Unknown Jaume Collet-Serra

Unknown Jaume Collet-Serra
If The Bourne Identity jumped back to the '90s, developed a sense of humour, levelled out its direction and kept its tongue firmly in cheek, it might look and feel something like Unknown, an entertaining, but ultimately forgettable play on B-movie trash with plot twists and red herrings aplenty.

The plotting and format are almost identical, save the opening sequence when American doctor Martin Harris (Liam Neeson) plunges off a bridge in the back of a frazzled Gina's (Diane Kruger) cab, only to awake four days later from a coma. When he emerges from the hospital to find wife Liz (January Jones) with another Martin Harris (Aidan Quinn), the identity chaos ensues, with Kruger playing the reluctant local with cash problems to Neeson's wronged man with a Cassandra complex.

What's important to know about Orphan director Jaume Collet-Serra's glossy big budget actioner is that despite political plotting involving the potential assassination of a Middle Eastern Prince concerned with the world's food supply, the tone and direction are pure bubblegum pap. It actually plays with the audience expectation of preachy didactics to throw us off before going full-tilt, bat-shit absurd in the final act with a wholly entertaining, albeit laughable, conclusion.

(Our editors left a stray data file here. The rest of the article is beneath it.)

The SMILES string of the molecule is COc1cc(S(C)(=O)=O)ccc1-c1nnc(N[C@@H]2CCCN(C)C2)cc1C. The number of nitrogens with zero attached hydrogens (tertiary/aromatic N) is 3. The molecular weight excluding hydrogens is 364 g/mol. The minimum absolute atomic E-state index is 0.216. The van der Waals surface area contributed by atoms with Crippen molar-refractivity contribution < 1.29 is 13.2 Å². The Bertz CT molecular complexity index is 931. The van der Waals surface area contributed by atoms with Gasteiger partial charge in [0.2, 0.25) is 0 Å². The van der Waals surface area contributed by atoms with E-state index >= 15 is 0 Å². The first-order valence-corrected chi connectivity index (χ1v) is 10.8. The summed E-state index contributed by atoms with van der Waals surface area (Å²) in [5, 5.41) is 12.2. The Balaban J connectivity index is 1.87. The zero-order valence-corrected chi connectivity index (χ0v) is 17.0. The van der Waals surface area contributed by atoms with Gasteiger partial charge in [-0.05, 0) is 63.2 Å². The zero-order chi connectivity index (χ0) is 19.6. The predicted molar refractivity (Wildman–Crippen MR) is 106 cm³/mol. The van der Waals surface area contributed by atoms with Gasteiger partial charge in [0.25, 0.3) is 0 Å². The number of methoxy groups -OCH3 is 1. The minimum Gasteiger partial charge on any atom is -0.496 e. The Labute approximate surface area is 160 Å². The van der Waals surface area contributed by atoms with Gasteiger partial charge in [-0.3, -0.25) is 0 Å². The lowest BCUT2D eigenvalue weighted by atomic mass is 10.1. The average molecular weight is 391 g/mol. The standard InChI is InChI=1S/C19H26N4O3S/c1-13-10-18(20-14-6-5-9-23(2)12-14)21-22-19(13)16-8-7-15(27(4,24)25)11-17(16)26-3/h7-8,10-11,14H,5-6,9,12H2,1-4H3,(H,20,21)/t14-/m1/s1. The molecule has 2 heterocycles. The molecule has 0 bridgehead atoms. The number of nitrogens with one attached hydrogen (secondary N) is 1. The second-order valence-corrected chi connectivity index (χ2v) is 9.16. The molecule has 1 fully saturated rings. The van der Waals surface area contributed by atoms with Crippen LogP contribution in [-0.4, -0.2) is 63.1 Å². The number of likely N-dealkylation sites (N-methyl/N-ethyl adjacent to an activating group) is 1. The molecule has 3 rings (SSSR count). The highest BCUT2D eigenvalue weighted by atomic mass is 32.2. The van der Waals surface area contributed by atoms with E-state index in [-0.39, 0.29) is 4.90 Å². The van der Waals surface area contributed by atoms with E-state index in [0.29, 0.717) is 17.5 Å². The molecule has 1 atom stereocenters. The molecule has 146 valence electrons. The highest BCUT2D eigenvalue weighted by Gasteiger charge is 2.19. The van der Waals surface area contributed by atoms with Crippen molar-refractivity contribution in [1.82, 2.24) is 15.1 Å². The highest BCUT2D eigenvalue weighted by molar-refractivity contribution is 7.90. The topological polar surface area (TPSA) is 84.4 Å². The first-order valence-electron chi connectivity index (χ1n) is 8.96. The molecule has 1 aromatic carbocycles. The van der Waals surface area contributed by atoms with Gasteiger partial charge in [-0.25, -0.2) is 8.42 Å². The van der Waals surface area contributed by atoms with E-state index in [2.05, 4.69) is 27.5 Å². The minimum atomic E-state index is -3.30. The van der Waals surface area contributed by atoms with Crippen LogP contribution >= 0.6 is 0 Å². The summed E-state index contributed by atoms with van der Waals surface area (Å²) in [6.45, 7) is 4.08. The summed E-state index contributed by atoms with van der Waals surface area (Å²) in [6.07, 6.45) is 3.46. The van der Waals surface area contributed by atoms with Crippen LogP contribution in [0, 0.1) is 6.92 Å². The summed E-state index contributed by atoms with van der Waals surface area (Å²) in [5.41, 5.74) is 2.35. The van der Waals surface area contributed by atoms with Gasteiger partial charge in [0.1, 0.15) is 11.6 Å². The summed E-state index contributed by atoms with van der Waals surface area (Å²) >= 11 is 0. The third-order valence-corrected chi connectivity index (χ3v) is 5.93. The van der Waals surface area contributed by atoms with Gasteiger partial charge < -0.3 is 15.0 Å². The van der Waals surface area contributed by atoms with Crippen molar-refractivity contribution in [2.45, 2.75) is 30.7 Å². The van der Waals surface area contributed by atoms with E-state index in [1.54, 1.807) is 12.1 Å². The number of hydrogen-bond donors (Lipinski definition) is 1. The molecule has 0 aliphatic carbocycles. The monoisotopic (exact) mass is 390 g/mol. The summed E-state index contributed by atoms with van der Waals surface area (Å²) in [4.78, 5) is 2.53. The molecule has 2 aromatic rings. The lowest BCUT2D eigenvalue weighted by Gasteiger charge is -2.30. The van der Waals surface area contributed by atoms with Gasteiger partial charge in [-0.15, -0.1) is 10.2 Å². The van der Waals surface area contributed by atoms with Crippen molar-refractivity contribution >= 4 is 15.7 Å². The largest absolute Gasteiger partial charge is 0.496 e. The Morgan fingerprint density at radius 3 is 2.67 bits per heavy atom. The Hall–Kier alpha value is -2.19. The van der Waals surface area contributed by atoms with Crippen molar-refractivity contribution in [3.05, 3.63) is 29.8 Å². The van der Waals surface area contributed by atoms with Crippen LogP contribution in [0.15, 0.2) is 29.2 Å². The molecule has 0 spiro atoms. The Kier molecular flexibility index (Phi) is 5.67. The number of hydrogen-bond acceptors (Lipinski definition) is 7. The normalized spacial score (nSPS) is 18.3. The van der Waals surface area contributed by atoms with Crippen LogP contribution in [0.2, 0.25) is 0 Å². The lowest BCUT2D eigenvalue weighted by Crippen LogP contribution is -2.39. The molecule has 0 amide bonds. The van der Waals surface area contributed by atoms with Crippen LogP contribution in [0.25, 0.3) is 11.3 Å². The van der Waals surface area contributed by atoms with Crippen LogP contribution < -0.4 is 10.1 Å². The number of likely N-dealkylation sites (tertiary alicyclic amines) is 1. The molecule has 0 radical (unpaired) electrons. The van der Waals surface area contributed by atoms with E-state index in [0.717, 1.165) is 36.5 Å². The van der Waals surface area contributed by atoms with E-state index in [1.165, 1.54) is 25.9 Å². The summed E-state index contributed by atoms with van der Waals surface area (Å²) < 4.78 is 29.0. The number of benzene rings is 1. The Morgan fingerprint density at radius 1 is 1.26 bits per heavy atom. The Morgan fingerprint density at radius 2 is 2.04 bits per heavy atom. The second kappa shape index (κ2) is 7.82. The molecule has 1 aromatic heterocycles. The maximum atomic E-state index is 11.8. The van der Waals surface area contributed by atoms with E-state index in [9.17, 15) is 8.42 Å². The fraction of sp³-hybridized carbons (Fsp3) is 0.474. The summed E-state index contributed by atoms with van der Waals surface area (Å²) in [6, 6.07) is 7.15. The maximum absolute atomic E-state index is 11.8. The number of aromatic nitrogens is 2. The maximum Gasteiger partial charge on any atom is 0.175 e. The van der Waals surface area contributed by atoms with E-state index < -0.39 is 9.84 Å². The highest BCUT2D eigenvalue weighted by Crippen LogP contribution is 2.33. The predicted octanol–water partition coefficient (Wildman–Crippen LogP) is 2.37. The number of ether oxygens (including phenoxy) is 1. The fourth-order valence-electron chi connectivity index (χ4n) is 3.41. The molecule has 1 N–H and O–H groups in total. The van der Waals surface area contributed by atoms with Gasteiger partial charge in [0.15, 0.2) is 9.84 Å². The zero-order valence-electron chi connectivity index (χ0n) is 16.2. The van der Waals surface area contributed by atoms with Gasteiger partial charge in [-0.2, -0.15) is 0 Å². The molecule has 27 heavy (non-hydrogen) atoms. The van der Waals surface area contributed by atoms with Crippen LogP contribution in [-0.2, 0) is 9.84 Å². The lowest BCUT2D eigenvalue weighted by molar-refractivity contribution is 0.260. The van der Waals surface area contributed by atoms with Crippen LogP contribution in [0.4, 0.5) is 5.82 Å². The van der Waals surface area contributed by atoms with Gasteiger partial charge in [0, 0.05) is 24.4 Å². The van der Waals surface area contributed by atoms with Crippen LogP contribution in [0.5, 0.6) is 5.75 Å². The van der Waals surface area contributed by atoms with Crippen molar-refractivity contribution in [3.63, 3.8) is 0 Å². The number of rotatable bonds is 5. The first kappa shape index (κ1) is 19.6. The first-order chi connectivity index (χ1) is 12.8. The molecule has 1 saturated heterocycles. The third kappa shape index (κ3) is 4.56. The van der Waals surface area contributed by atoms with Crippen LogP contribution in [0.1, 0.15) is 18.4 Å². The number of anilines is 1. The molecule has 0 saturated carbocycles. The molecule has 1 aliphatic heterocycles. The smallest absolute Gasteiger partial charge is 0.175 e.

The only problem with this is an overall reluctance to commit fully to propulsion over logic. When Neeson is on the run, smashing up cars in the streets of Berlin, speeding down sidewalks and hiding out in darkened dance clubs the film hits its groove. But when it steps back to explain what's going on with some seriousness things tend to drag unnecessarily.

Fortunately, the veiled hints and deliberately awkward "intentional" flaws disappear about halfway through, leaving the latter segments to speed through twist after twist while bombs countdown, villains speed around with machineguns and fistfights decimate humble apartments.

Forgoing analysis, this unpretentious diversion may very well be the popcorn entertainment we've been missing for the last decade since things got overly political on the big screen. (Warner)